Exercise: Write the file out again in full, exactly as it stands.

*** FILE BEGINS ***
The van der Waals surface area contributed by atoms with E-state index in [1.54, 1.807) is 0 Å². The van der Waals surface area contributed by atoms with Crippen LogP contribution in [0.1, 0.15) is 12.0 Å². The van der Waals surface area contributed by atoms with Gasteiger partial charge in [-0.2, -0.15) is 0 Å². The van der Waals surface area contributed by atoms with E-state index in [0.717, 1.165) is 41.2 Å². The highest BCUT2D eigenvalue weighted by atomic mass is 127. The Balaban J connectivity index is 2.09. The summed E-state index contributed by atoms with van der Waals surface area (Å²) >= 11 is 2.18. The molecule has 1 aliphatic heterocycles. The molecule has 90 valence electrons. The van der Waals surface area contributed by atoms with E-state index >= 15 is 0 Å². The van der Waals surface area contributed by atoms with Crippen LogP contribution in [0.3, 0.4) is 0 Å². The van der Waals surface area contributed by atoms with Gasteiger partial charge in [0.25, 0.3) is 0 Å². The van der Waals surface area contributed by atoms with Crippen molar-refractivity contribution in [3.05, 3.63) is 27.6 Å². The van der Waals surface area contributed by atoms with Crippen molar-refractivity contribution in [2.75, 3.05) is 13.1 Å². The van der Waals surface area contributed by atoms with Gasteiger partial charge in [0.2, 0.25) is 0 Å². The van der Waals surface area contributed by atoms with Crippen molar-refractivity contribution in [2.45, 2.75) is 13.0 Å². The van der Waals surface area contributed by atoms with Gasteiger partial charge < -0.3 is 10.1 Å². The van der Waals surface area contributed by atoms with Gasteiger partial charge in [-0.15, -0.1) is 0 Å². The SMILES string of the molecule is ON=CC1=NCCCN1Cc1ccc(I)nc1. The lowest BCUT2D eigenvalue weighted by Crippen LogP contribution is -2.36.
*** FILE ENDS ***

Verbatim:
The van der Waals surface area contributed by atoms with E-state index in [1.54, 1.807) is 0 Å². The van der Waals surface area contributed by atoms with Crippen LogP contribution in [0.1, 0.15) is 12.0 Å². The van der Waals surface area contributed by atoms with Gasteiger partial charge in [-0.2, -0.15) is 0 Å². The van der Waals surface area contributed by atoms with E-state index in [0.717, 1.165) is 41.2 Å². The highest BCUT2D eigenvalue weighted by atomic mass is 127. The Balaban J connectivity index is 2.09. The summed E-state index contributed by atoms with van der Waals surface area (Å²) >= 11 is 2.18. The molecule has 1 aliphatic heterocycles. The molecule has 90 valence electrons. The van der Waals surface area contributed by atoms with E-state index >= 15 is 0 Å². The van der Waals surface area contributed by atoms with Crippen LogP contribution in [0.3, 0.4) is 0 Å². The van der Waals surface area contributed by atoms with Gasteiger partial charge in [0.25, 0.3) is 0 Å². The van der Waals surface area contributed by atoms with Crippen molar-refractivity contribution in [3.05, 3.63) is 27.6 Å². The van der Waals surface area contributed by atoms with Crippen molar-refractivity contribution in [2.75, 3.05) is 13.1 Å². The van der Waals surface area contributed by atoms with Gasteiger partial charge in [0.2, 0.25) is 0 Å². The van der Waals surface area contributed by atoms with Crippen molar-refractivity contribution in [2.45, 2.75) is 13.0 Å². The van der Waals surface area contributed by atoms with Gasteiger partial charge < -0.3 is 10.1 Å². The van der Waals surface area contributed by atoms with Gasteiger partial charge in [-0.15, -0.1) is 0 Å². The SMILES string of the molecule is ON=CC1=NCCCN1Cc1ccc(I)nc1. The lowest BCUT2D eigenvalue weighted by Crippen LogP contribution is -2.36.